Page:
Buying “Cool” and how MTV died with TRL

Today in my consumer behavior class, I watched a documentary (Frontline’s Merchants of Cool) that I’d seen before, probably in Comm 101 and possibly again in Understanding Media Industries, I don’t remember. Half paying attention because I could have recited bits of it, I started thinking about what it all means. Hey, at least it was productive daydreaming.

Three things stuck with me:

First, buying cool means killing cool. In other words, once something from a so-called niche hits the big time, the trendsetters move on. Fast. Can we talk about hipsters? Yes, I know, you were hipster before hipster became hip, but what’s that all about? Why does it matter? I liked the All-American Rejects when their self-entitled album debuted in 2002. Why does that mean I shouldn’t have liked the earworm Gives You Hell six years later? Maybe it’s mental, but we all do it. We love to be on the cutting edge – and we hate it when our thing becomes everyone’s thing.

Take house music. Majority of the pseudo cool kids today love it. Those who jumped on the bandwagon first? They’re pissed. Because all of the sudden their thing is parading itself around Lollapalooza and being blasted at so-and-so’s frat party pregame. It’s not theirs anymore, it’s everyone’s.

It’s the same reason we get annoyed when “x” song plays on “y” radio station over, and over, and over again. Sure, We Are Young by Fun. was great the first 15 times we heard it, but by time 467? Not so much.

So what does that mean for brands, for marketers, for advertisers? It means you need to know your consumers inside and out, you need to be able to spot the trends before they reach the mainstream, and you need to spot the next trend while you ride the wave of the first.

There’s a reason consumer understanding is such a vital part of account planning and strategy – and why I find it all so interesting. Without that knowledge, how can advertisers hope to develop a meaningful connection with consumers?

Second, Sprite has done really well. What do you remember about Sprite from your childhood? What do you associate with the Sprite brand name? For me, I’m thinking about hip-hop music and the NBA. I think every brand should strive to create a connection as strongly as Sprite has with urban culture. The Coca-Cola spinoff has activated this relationship by sponsoring the NBA Slam Dunk contest, pairing up with MTV for the “Sprite Step Off” series, hosting parties featuring big name artists, and producing spots that feature artists and athletes at the top of their respective games.

While Sprite was used as an example in Merchants of Cool, I think Mountain Dew has done an equally terrific job at ingratiating itself in the culture of extreme sports. Not only do they sponsor the Dew Tour – but they activate using the tour outside the tour. Just glance at the Mountain Dew website – you’ll hardly be able to separate the soda from its cultural identity.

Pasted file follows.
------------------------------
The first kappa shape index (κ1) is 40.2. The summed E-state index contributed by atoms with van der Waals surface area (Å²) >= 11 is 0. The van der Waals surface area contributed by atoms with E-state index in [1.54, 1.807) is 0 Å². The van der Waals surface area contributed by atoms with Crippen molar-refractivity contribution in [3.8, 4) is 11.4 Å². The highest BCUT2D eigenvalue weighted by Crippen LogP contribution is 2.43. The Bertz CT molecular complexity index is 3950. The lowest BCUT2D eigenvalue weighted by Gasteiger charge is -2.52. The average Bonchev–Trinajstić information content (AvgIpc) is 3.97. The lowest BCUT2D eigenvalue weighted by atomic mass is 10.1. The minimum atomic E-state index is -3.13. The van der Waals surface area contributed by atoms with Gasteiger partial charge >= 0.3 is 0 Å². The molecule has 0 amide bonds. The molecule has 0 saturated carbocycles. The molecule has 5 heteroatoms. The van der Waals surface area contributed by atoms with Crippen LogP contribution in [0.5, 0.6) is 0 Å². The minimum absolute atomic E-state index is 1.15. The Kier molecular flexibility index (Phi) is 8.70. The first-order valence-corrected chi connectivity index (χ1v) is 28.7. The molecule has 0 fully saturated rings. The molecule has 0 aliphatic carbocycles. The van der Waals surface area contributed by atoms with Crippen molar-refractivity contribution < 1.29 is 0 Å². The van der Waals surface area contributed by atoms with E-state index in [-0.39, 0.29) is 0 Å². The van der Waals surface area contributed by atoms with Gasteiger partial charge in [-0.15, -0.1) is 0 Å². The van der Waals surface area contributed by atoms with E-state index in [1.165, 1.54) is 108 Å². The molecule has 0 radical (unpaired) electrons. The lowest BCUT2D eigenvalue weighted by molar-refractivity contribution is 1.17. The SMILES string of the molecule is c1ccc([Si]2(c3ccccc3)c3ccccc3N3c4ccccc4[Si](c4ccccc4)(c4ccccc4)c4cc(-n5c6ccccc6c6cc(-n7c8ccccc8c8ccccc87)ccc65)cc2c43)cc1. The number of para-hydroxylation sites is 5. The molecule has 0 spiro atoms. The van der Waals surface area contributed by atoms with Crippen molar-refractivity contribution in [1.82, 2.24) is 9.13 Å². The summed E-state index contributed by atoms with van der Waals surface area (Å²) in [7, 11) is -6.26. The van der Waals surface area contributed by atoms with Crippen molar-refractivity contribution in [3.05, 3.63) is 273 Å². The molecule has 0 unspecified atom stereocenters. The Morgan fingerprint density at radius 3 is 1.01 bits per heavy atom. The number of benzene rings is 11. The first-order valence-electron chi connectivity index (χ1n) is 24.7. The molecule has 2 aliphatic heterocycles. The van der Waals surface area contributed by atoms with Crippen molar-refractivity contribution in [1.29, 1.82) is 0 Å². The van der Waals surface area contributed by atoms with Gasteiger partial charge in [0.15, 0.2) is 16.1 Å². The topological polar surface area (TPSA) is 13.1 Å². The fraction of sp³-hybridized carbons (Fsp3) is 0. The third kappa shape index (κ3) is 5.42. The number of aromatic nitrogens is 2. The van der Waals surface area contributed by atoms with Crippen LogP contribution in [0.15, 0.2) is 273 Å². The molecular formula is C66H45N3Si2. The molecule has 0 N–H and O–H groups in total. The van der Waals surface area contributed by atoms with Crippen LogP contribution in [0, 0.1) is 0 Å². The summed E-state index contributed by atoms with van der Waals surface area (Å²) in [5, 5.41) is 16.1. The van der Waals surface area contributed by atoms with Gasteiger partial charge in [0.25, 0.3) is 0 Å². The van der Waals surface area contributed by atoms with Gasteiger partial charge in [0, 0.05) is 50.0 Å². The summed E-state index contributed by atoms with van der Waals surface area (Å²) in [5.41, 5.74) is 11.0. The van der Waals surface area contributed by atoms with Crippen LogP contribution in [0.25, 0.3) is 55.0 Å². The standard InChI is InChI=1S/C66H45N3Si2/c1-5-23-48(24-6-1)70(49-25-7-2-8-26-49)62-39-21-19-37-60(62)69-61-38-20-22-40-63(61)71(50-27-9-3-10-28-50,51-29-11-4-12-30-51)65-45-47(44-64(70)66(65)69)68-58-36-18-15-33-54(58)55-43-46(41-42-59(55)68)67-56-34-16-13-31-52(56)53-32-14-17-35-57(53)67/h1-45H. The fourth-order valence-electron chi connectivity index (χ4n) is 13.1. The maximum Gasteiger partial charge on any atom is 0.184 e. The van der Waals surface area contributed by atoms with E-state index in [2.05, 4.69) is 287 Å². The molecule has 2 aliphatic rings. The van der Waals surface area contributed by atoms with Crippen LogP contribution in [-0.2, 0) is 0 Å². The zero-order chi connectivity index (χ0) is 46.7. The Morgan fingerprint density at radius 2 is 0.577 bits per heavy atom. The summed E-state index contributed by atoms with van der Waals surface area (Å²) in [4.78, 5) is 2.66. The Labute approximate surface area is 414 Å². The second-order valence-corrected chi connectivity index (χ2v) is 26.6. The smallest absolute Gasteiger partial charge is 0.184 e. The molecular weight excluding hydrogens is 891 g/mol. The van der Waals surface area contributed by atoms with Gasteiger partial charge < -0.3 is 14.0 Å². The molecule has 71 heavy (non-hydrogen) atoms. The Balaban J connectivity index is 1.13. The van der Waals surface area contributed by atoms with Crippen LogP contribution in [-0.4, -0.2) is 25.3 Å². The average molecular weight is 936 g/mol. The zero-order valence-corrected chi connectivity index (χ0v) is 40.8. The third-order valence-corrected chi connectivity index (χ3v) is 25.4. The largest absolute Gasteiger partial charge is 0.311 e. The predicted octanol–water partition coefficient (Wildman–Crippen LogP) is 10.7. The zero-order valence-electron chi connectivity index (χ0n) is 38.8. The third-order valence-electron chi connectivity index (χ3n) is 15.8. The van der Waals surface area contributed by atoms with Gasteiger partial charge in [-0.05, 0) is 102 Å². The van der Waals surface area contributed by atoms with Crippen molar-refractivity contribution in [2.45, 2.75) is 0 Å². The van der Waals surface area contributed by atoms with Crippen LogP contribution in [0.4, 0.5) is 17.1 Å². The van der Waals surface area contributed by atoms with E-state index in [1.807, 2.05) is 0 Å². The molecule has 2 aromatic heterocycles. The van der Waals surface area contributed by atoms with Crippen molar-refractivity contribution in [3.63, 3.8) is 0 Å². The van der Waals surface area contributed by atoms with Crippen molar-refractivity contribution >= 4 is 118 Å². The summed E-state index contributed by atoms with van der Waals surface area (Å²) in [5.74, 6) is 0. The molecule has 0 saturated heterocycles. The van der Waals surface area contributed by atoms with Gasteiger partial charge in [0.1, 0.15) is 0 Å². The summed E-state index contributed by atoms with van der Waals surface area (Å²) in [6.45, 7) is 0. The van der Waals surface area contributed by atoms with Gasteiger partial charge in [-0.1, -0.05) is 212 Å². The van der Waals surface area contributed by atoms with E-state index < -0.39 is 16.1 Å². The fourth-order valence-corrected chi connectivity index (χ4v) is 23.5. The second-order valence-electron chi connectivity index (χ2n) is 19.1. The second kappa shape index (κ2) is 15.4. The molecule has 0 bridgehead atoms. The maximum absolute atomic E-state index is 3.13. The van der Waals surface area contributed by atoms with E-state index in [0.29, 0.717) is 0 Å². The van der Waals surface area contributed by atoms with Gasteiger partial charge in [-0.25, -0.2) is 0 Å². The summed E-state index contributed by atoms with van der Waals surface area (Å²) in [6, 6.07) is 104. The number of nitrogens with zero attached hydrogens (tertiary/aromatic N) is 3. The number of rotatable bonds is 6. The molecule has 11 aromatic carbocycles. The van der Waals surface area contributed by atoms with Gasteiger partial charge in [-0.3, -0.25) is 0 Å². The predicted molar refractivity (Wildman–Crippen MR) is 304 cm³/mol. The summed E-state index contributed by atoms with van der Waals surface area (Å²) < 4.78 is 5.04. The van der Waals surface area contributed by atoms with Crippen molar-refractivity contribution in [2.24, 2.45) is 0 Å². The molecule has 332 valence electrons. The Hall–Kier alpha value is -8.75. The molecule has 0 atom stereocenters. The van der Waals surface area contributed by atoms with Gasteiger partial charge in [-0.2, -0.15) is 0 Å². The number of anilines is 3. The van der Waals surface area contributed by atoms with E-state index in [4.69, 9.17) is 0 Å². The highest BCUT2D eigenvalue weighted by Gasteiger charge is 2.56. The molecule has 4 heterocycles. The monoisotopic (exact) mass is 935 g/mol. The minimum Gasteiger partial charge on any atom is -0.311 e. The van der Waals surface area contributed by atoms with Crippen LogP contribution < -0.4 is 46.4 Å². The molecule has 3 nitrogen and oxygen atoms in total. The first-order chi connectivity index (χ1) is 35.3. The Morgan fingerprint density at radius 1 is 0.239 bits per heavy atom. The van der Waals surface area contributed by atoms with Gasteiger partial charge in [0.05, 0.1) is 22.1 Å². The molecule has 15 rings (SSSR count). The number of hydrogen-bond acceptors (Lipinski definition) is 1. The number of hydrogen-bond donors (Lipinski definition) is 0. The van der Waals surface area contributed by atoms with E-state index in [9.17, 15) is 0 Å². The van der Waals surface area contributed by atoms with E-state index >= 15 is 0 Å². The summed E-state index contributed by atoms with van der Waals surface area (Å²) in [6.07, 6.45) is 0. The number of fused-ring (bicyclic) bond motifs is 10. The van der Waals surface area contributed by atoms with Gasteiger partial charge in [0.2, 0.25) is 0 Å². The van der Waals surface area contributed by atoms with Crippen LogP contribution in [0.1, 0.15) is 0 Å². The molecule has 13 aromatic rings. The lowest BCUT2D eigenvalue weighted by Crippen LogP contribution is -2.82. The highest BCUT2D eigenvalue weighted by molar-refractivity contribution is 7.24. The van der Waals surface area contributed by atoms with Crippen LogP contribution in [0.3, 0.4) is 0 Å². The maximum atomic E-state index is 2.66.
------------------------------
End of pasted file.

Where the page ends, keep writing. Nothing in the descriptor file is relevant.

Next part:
We ourselves don’t necessarily have to buy into the culture in order to consume the product, but we do hold the association. Sprite and Hip-Hop. Mountain Dew and Extreme Sports. We remember that; and maybe that’s what makes the difference.

Finally, MTV died with TRL. For at least an entire generation and much of my own generation’s childhood, MTV defined cool. It’s where the music video debuted in an age before Youtube, where people stopped being polite and started getting real, and where the non-manorexic Carson Daly had quite clearly the best job in the world.

When TRL ended, MTV should’ve changed its name, having replaced music with so-called “reality” programming almost entirely. Since TRL’s demise in 2008, what has MTV been known for? Snooki? Awful dating shows? Also-rans from previous hits like my favorite, Laguna Beach, now call MTV their permanent home.

The “M” in MTV is what made it what it was, a cultural magnate that was able to determine what would be “cool” for millions of American teenagers. The culture that surrounded the music was equally as important, but music was at the heart. Without it, we’re left with GTL and not much else.

So what now, if not MTV, defines “cool” for the largest and most marketed-to generation yet? 

In this age, with social media, globalism, and segmentation down to the smallest of characteristics, it’s possible that no single entity could be so culturally significant again. My takeaway is this: understanding your consumer is now more important than ever. Generalizations are harder to make, trends are harder to find and faster to fall, and for a generation who thinks its smarter than advertisers? We have to be that much better.

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